A pilot study undertaken by researchers from the University of South Australia at Adelaide Zoo, has developed a new way to undertake basic health checks of exotic wildlife using a digital camera, saving them the stress of an anaesthetic.
Filming animals using a high-resolution digital camera installed on a tripod could offer another way for veterinarians to take an animal’s pulse or check its breathing rate.
In the UniSA study, nine species of Adelaide Zoo’s animals were filmed for three minutes, up to 40 metres away, picking up tiny movements in the chest cavity that indicate heart and breathing rates.
The animals filmed included a giant panda, African lion, Sumatran tiger, orangutan, Hamadryas baboon, koala, red kangaroo, alpaca and a little blue penguin.
UniSA Professor Javaan Chahl, a remote sensing engineer and one of the study leads, says the experiment recorded heart and breathing signal from all the animals.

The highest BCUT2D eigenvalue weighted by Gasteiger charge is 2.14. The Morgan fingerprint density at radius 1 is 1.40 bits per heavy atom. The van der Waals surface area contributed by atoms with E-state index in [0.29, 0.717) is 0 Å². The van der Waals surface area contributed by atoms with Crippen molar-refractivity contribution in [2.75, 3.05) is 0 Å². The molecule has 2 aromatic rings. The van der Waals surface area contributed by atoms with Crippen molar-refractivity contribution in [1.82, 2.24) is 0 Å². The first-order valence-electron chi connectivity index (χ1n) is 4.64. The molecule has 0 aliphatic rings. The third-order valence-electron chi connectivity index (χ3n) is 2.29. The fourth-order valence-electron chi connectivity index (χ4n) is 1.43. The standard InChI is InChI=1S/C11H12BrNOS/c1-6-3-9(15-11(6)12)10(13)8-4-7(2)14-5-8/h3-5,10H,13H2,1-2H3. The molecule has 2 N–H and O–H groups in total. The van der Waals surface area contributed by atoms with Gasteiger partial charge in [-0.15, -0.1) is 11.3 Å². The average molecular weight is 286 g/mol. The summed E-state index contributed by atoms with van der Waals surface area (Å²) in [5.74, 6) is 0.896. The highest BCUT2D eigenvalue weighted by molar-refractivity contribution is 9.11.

“The study was done without any physical contact with the animals and without disrupting their daily routine,” Prof Chahl says.
“Until now, monitoring vital signs of wild animals has used specialised equipment and usually required disturbing them or their environment.”
“We showed through this experiment that digital cameras can successfully extract cardiopulmonary signals from the animals in a zoo setting. The technique needs refining and more validation, but it demonstrates that wild animals can be remotely monitored for signs of poor health, allowing for earlier detection of illness and fewer unconscious trips to the vet,” Prof Chahl says.
Adelaide Zoo’s veterinarian, Dr Ian Smith, congratulated the researchers. “The study so far looks very promising as a useful tool for monitoring animals both in a zoo setting but also in open range and wild settings.”
“We look forward to hearing how the researchers get on with validating and refining their technique,” Dr Smith says.